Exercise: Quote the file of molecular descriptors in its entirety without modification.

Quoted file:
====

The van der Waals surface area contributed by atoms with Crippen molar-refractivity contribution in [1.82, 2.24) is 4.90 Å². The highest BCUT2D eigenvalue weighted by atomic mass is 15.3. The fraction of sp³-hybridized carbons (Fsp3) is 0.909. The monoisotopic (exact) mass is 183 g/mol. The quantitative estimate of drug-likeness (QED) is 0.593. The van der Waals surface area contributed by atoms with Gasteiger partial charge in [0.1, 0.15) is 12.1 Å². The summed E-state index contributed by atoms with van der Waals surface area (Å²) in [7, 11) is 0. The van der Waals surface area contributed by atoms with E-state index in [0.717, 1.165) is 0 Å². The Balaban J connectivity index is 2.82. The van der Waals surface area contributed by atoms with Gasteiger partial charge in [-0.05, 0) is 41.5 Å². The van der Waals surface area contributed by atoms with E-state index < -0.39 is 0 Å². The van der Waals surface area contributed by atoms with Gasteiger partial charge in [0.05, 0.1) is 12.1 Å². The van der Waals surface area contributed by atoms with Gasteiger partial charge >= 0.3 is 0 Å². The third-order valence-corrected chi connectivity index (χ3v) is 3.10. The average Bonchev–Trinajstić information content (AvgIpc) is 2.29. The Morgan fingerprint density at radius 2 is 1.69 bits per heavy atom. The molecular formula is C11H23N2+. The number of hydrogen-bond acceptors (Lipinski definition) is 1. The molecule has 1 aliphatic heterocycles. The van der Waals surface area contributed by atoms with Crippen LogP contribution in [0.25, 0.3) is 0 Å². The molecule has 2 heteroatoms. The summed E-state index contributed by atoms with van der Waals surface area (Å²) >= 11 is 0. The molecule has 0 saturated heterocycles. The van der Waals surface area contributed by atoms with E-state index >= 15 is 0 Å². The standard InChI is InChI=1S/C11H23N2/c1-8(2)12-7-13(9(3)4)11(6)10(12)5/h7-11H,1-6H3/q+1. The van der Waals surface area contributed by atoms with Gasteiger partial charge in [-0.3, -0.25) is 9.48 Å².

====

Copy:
The van der Waals surface area contributed by atoms with Crippen molar-refractivity contribution in [1.82, 2.24) is 4.90 Å². The highest BCUT2D eigenvalue weighted by atomic mass is 15.3. The fraction of sp³-hybridized carbons (Fsp3) is 0.909. The monoisotopic (exact) mass is 183 g/mol. The quantitative estimate of drug-likeness (QED) is 0.593. The van der Waals surface area contributed by atoms with Gasteiger partial charge in [0.1, 0.15) is 12.1 Å². The summed E-state index contributed by atoms with van der Waals surface area (Å²) in [7, 11) is 0. The van der Waals surface area contributed by atoms with E-state index in [0.717, 1.165) is 0 Å². The Balaban J connectivity index is 2.82. The van der Waals surface area contributed by atoms with Gasteiger partial charge in [-0.05, 0) is 41.5 Å². The van der Waals surface area contributed by atoms with E-state index < -0.39 is 0 Å². The van der Waals surface area contributed by atoms with Gasteiger partial charge in [0.05, 0.1) is 12.1 Å². The van der Waals surface area contributed by atoms with Gasteiger partial charge >= 0.3 is 0 Å². The third-order valence-corrected chi connectivity index (χ3v) is 3.10. The average Bonchev–Trinajstić information content (AvgIpc) is 2.29. The Morgan fingerprint density at radius 2 is 1.69 bits per heavy atom. The molecular formula is C11H23N2+. The number of hydrogen-bond acceptors (Lipinski definition) is 1. The molecule has 1 aliphatic heterocycles. The van der Waals surface area contributed by atoms with Crippen LogP contribution in [0.25, 0.3) is 0 Å². The molecule has 2 heteroatoms. The summed E-state index contributed by atoms with van der Waals surface area (Å²) >= 11 is 0. The molecule has 0 saturated heterocycles. The van der Waals surface area contributed by atoms with E-state index >= 15 is 0 Å². The standard InChI is InChI=1S/C11H23N2/c1-8(2)12-7-13(9(3)4)11(6)10(12)5/h7-11H,1-6H3/q+1. The van der Waals surface area contributed by atoms with Gasteiger partial charge in [-0.3, -0.25) is 9.48 Å².